Drake Caggiula couldn’t look away.
An impressionable 12 years old back in early 2007, the native of Whitby, Ont., was glued to the television in awe as a Canadian he knew nothing about scored a shootout goal in what became a memorable semifinal victory over the United States at the world junior hockey championship.
The player was University of North Dakota star Jonathan Toews, and Caggiula was hooked.
“I was watching him in the shootout and wondering: ‘Where does he play?”‘ Caggiula recalled in a phone interview this week. “There’s this college guy that’s just tearing it up. I wanted to figure out more about him.
“Next thing you know I’m looking up North Dakota and watching YouTube videos and fell in love with the place and said: ‘If I can play college hockey, that’s the one place I want to go.”‘
Grand Forks, N.D., is exactly where he wound up, and after four years and three straight appearances in the NCAA’s Frozen Four, including this week in Tampa, Fla., Caggiula is glad he chose U.S. college hockey over the major junior route in Canada.
“Being a smaller player, I just figured it would give me more time to develop physically,” said the 21-year-old.
With 58 goals and 64 assists in 160 games since arriving at the school in 2012, the five-foot-10, 185-pound forward is expected to be a target for NHL teams as an undrafted free agent once his season ends.
Caggiula was a third-round pick of the Ontario Hockey League’s Erie Otters as a teenager, but decided to play a level below in junior A to maintain eligibility south of the border, improve his game and give his body time to mature.
‘This was an opportunity for me to get stronger. I wasn’t at the level I needed to be to play in the WHL [Western Hockey League] at my size.’ – B.C.’s Troy Stecher on playing U.S. college hockey
“That was the best option for me to become the player I am,” he said.
North Dakota defenceman Troy Stecher, who like Caggiula should get a lot of attention from NHL clubs after the Frozen Four, followed a similar path.
“I knew my stature was something I would have to overcome,” said Stecher, who turns 22 this week. “This was an opportunity for me to get stronger. I wasn’t at the level I needed to be to play in the WHL at my size.”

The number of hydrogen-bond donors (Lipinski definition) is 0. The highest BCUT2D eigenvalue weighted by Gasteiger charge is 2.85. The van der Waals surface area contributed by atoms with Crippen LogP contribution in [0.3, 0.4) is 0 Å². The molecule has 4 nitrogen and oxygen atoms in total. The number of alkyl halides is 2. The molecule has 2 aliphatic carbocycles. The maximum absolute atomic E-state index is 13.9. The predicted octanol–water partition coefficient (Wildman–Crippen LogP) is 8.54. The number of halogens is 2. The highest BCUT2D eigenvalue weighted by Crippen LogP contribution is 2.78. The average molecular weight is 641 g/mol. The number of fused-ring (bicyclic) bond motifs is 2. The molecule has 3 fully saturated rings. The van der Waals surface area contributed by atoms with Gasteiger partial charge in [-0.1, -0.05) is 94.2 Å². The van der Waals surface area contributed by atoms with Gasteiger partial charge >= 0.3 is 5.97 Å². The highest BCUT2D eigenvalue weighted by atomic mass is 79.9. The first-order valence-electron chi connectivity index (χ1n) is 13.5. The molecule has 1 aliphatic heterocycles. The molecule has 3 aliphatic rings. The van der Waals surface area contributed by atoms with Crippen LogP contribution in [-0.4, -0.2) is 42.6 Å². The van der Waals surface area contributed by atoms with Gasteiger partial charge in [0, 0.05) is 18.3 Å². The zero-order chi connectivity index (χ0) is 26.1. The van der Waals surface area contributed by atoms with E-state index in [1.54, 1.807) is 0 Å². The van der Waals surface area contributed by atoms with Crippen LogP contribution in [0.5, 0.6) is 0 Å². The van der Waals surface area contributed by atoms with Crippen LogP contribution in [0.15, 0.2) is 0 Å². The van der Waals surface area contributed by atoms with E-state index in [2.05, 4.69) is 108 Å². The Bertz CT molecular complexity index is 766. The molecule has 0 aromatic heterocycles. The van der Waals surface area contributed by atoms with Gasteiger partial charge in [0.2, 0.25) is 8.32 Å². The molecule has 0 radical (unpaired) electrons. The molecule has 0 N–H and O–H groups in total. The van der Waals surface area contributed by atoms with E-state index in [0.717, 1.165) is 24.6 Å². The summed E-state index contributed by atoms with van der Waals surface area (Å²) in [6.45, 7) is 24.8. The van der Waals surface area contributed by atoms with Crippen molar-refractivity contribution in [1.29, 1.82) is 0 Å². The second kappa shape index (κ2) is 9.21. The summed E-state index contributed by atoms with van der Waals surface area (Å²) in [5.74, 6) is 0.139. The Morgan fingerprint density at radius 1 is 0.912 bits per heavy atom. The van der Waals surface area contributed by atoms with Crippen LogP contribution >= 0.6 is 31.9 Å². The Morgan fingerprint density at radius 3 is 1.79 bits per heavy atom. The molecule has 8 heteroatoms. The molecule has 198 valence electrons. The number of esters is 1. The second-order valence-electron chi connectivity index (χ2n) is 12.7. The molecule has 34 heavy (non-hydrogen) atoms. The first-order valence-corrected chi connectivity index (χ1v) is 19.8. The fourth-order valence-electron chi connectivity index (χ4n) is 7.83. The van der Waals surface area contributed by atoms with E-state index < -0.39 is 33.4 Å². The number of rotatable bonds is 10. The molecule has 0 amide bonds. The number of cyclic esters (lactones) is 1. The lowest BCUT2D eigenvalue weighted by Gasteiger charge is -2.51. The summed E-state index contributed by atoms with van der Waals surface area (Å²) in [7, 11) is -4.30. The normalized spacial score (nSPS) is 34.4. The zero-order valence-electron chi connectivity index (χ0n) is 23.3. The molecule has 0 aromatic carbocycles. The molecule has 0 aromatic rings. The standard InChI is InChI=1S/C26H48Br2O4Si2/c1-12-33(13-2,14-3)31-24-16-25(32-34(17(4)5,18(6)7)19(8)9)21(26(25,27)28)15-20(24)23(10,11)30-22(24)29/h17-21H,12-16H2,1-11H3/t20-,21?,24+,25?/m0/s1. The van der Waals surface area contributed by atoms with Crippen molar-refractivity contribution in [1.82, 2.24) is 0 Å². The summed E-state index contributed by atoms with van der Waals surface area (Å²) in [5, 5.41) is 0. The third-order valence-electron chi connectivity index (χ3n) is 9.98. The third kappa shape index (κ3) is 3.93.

Now five-foot-11 and 191 pounds, the Richmond, B.C., native said choosing college hockey was life-changing.
“You still have an opportunity to make it based on your performance,” said Stecher. “This route gives you extra time to develop into the player you want to be. With that you can do whatever you want.”
Alternative to major junior hockey
As North Dakota gets set to take on Denver in one of Thursday’s Frozen Four semifinals — Boston College meets Quinnipiac in the other — Caggiula and Stecher’s sentiments are shared by some of the other Canadians whose teams are still alive in the tournament.
Major junior hockey is a great opportunity, they say, but it wasn’t for them. They required time to grow in lower leagues before taking the next step.
“Guys who go to the WHL are more physically mature at 16 or 17,” said Denver forward Matt Marcinew, a 22-year-old from Calgary. “That wasn’t the case for me and I needed that extra time to get physically ready.”
Over the last five years, Canadians have made up roughly 30 per cent of NCAA Division 1 players.
“I wasn’t getting any looks from the WHL. I was a small defenceman growing up. My bantam draft year I was five foot two, 102 pounds,” said Quinnipiac’s Devon Toews, now six foot one and 181 pounds. “I wasn’t a good size for the WHL. I kept playing my game and I started to grow a little bit.”
The 22-year-old from Abbotsford, B.C., a New York Islanders’ fourth-round pick who is not related to Jonathan Toews, has seen plenty of players go to the WHL, ruling them out of any future NCAA career, and not make it.
“They were released from their teams or moved around and haven’t really made a name for themselves,” said Toews.
Former NHLer Brendan Morrison played for Michigan in three Frozen Fours, a single-elimination competition similar to the NCAA’s men’s basketball tournament, scoring in overtime to clinch the 1996 title for the Wolverines in an era when fewer Canadians were in U.S. college.
“If you’re a good enough player, you’re going to make the pros no matter what route you go,” said Morrison, who suited up for more than 900 games in the NHL. “But what you get exposed to in college, you can’t get anywhere else.”
Caggiula said that even if the NHL doesn’t pan out, playing at North Dakota turned out to be a no-brainer.
“If worse comes to worst you have your education and you get a regular job,” said Caggiula. “You’re killing two birds with one stone. You’re really setting yourself up further down the road in life.”